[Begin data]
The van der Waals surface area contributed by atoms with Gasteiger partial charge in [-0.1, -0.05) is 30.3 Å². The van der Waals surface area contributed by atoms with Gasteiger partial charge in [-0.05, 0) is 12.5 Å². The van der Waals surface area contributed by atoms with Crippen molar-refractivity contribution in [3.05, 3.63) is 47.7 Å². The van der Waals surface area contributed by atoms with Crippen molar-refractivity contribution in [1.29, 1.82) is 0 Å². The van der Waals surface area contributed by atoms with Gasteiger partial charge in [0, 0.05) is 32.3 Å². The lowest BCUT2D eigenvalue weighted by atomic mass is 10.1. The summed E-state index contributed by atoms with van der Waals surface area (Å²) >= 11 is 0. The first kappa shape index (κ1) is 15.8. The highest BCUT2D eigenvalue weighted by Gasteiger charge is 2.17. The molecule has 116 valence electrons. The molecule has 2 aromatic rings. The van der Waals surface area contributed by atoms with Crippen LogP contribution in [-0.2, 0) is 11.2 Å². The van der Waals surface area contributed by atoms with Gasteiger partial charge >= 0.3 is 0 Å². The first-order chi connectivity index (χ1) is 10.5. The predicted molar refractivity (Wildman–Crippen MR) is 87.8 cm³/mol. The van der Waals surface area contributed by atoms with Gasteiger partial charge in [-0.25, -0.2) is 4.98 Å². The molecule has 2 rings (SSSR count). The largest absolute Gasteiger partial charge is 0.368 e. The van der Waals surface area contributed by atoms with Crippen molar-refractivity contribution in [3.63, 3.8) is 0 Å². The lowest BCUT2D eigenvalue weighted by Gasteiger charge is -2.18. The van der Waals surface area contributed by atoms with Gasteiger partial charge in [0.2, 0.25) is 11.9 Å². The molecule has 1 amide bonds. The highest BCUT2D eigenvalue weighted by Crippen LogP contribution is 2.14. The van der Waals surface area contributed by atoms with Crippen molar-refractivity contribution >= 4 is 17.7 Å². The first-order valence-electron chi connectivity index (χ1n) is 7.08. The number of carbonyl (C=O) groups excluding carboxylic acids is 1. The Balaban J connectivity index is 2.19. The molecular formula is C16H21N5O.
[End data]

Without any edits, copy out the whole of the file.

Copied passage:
The van der Waals surface area contributed by atoms with Gasteiger partial charge in [-0.1, -0.05) is 30.3 Å². The van der Waals surface area contributed by atoms with Gasteiger partial charge in [-0.05, 0) is 12.5 Å². The van der Waals surface area contributed by atoms with Crippen molar-refractivity contribution in [3.05, 3.63) is 47.7 Å². The van der Waals surface area contributed by atoms with Crippen molar-refractivity contribution in [1.29, 1.82) is 0 Å². The van der Waals surface area contributed by atoms with Gasteiger partial charge in [0, 0.05) is 32.3 Å². The lowest BCUT2D eigenvalue weighted by atomic mass is 10.1. The summed E-state index contributed by atoms with van der Waals surface area (Å²) >= 11 is 0. The first kappa shape index (κ1) is 15.8. The highest BCUT2D eigenvalue weighted by Gasteiger charge is 2.17. The molecule has 116 valence electrons. The molecule has 2 aromatic rings. The van der Waals surface area contributed by atoms with Crippen LogP contribution in [-0.2, 0) is 11.2 Å². The van der Waals surface area contributed by atoms with Gasteiger partial charge >= 0.3 is 0 Å². The first-order chi connectivity index (χ1) is 10.5. The predicted molar refractivity (Wildman–Crippen MR) is 87.8 cm³/mol. The van der Waals surface area contributed by atoms with Gasteiger partial charge in [-0.25, -0.2) is 4.98 Å². The molecule has 2 rings (SSSR count). The largest absolute Gasteiger partial charge is 0.368 e. The van der Waals surface area contributed by atoms with Crippen molar-refractivity contribution in [3.63, 3.8) is 0 Å². The lowest BCUT2D eigenvalue weighted by Gasteiger charge is -2.18. The van der Waals surface area contributed by atoms with Gasteiger partial charge in [0.2, 0.25) is 11.9 Å². The molecule has 1 amide bonds. The highest BCUT2D eigenvalue weighted by Crippen LogP contribution is 2.14. The van der Waals surface area contributed by atoms with Crippen molar-refractivity contribution >= 4 is 17.7 Å². The first-order valence-electron chi connectivity index (χ1n) is 7.08. The number of carbonyl (C=O) groups excluding carboxylic acids is 1. The Balaban J connectivity index is 2.19. The molecular formula is C16H21N5O.